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Cannabis Laws: What The Public Should Know

Starting January 1st, 2020 marijuana, otherwise known as weed, cannabis and a litany of other street names will be legalized in Illinois. Before people start indulging in the once forbidden fruit, the public should know a few things about cannabis laws. Where you can buy it, how much you can buy, and the laws surrounding where and when you can consume it may not be fully realized by the public. Similar to alcohol, marijuana will be legal to consume for those over 21 years of age, but there will be penalties for misuse and abuse. In order to lawfully consume this product, follow the guidelines below and know the law. 

General Rules For Purchasing

Despite the new cannabis laws, some municipalities have chosen not to participate in the sale of marijuana. Those who wish to partake but don’t know where to go, here is a helpful list. Once you are in a shop, you’ll need a valid ID to prove your age. A person can legally purchase up to 30 grams of marijuana, just over an ounce (28 grams). Additionally, a person can purchase up to 5 grams of cannabis concentrate, like hash oil, and up to a half gram of THC infused in other products, such as edibles. It’s important to note that people from outside the state can still purchase marijuana with a valid ID, however, they can only carry half the amounts listed above. No one from out of state, or in-state traveling to other states, should take marijuana from Illinois to surrounding states where it is not legal. 

Where You Can And Cannot Consume

Although weed will be legalized in Illinois, public use is still illegal for the most part. Right now cannabis laws state that people can consume weed on a private residence, however, even that is up for debate. The city of Chicago has had some back and forth between what the law regarding cannabis states and how it will be enforced.

Laws state those caught consuming cannabis products on their front porch, backyard, or on a balcony can still be ticketed. Yet, the Mayor and interim police superintendent have stated that police should not enforce that part of the laws strictly, but it remains to be seen. For now, folks should stick to staying on their property or a private residence when consuming cannabis product, and not drive while high.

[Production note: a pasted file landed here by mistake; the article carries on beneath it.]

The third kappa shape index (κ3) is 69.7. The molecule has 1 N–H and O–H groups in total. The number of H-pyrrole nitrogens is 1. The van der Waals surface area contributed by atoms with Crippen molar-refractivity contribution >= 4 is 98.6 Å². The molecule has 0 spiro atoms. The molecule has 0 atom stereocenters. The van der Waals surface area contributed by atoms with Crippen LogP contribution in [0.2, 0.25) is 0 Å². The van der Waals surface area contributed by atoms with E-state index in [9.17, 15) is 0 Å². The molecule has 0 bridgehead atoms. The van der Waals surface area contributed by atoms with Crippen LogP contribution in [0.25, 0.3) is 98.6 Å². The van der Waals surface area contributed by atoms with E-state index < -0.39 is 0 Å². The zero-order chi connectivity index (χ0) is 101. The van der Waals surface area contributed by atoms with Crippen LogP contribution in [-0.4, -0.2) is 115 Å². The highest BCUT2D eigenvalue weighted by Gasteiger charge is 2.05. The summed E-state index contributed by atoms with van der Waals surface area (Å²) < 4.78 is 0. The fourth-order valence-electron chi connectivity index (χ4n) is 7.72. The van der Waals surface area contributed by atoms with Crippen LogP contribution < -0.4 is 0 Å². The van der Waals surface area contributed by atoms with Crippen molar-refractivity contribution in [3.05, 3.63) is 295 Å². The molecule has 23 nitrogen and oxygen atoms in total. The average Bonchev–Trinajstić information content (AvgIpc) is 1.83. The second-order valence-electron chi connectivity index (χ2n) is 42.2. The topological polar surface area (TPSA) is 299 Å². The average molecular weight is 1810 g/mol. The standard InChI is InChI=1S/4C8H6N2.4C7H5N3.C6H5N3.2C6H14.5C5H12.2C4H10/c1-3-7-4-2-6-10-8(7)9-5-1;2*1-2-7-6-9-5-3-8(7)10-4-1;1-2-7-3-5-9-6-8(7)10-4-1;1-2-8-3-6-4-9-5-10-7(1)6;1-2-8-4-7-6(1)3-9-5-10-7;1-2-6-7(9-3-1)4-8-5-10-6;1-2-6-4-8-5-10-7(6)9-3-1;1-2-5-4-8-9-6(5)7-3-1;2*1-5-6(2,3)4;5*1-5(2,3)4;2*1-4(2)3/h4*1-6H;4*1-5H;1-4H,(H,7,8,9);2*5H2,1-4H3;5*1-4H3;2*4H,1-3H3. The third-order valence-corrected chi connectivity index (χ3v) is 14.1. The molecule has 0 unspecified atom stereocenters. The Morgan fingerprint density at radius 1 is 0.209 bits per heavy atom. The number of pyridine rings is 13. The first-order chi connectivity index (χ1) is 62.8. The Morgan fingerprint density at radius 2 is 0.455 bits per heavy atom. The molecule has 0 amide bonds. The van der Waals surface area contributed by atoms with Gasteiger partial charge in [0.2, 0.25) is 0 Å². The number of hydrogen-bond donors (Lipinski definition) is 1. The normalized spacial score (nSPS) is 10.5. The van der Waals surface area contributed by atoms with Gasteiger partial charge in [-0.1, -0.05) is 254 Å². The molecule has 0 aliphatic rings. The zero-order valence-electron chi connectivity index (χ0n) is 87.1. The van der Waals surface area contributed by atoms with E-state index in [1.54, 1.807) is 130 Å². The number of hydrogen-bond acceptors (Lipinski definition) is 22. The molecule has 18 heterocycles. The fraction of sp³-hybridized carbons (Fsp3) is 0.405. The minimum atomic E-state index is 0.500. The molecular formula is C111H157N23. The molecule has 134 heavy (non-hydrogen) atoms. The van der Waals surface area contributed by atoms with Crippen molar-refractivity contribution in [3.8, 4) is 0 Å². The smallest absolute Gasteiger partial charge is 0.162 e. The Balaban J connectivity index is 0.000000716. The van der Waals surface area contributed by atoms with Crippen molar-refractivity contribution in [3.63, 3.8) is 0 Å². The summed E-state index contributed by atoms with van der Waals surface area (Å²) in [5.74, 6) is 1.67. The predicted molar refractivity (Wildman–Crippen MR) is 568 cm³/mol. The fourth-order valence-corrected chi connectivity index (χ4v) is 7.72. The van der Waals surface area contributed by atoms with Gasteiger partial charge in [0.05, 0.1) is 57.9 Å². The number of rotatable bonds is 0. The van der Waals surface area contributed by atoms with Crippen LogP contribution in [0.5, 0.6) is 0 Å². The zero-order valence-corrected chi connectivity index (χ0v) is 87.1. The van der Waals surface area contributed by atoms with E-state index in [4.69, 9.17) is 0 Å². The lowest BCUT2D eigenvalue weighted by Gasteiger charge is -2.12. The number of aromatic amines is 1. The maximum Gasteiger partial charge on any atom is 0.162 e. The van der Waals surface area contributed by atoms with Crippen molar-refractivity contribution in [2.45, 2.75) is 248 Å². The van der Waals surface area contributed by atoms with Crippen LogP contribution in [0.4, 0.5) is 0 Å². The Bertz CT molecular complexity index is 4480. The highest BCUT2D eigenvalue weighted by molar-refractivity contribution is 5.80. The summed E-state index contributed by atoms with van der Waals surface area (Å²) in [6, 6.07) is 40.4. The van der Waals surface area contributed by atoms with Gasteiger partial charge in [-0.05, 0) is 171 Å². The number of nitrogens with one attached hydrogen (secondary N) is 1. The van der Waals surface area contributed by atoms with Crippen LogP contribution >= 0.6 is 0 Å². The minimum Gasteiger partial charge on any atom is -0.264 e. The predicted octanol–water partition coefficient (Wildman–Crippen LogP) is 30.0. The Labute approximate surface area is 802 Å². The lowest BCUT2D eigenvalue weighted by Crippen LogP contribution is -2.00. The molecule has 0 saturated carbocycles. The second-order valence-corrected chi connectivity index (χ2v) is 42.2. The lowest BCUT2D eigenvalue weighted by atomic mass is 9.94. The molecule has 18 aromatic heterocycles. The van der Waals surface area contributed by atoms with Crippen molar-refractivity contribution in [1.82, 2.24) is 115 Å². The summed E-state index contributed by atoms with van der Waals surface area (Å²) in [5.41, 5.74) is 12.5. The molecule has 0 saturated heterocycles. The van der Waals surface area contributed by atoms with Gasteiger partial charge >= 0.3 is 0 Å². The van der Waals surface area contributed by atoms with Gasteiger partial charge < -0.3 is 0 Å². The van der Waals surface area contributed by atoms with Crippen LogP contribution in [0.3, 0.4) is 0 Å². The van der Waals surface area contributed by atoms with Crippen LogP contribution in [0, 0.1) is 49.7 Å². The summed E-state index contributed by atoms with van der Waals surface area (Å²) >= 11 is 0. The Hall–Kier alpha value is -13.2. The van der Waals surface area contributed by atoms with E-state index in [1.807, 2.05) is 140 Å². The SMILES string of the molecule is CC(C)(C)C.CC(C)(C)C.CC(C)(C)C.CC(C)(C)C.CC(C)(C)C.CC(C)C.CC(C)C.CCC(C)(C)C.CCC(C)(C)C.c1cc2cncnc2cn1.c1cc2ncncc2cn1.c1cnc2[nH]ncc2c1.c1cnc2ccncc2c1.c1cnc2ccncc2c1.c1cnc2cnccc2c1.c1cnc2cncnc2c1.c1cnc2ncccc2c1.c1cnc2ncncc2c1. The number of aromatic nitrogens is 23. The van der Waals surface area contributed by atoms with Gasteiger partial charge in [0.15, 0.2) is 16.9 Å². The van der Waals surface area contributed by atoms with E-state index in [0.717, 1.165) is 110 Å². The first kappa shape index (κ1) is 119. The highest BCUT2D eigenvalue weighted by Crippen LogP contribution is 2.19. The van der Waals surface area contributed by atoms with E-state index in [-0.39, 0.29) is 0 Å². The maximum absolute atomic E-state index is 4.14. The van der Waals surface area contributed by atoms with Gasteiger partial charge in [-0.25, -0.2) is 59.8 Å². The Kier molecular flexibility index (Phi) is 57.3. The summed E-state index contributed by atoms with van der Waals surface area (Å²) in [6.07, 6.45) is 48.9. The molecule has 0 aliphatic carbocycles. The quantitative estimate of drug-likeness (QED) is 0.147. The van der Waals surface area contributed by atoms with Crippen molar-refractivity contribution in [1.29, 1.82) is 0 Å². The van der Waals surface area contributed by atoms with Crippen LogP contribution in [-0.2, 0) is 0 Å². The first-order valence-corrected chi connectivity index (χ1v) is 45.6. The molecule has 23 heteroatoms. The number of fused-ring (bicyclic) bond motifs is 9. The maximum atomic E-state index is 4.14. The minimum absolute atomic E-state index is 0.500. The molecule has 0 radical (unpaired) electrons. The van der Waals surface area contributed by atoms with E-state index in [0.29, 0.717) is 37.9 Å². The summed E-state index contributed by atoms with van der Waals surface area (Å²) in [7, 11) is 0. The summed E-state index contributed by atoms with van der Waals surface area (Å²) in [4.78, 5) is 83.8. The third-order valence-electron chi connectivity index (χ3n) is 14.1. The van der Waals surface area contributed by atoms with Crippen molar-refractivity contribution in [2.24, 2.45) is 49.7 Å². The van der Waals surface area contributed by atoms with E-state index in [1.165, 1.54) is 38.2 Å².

Driving While High

Before you get behind the wheel after consuming weed products, consider that it is dangerous and illegal. While many associate DUI’s exclusively with alcohol, driving while high will land you a DUI. Similar to drinking, a person should wait at least an hour, but more if needed, before getting behind the wheel after consuming pot. Since cannabis laws are still new, there will be plenty of police looking out for impaired drivers. People should think twice about smoking before or while in their vehicle, even if they are not driving. The smell of weed is quite distinct, lingers, and sometimes sets into the interior and ventilation of the car. This makes the car smell like weed regardless of when you smoked in there, which gives the police a reason to believe you are driving impaired, even if you are not. 

Recap

  • Recreational cannabis sale and use will begin January 1st, 2020 for those 21 years and older
  • Illinoisans may purchase up to 30 grams of flower, 5 grams of concentrate, and half a gram of THC in products. 
    • Out of state consumers may purchase half these amounts.
  • You can consume cannabis on private residences only
  • Driving high is considered a DUI. 
  • Please consume responsibly, and know your limit
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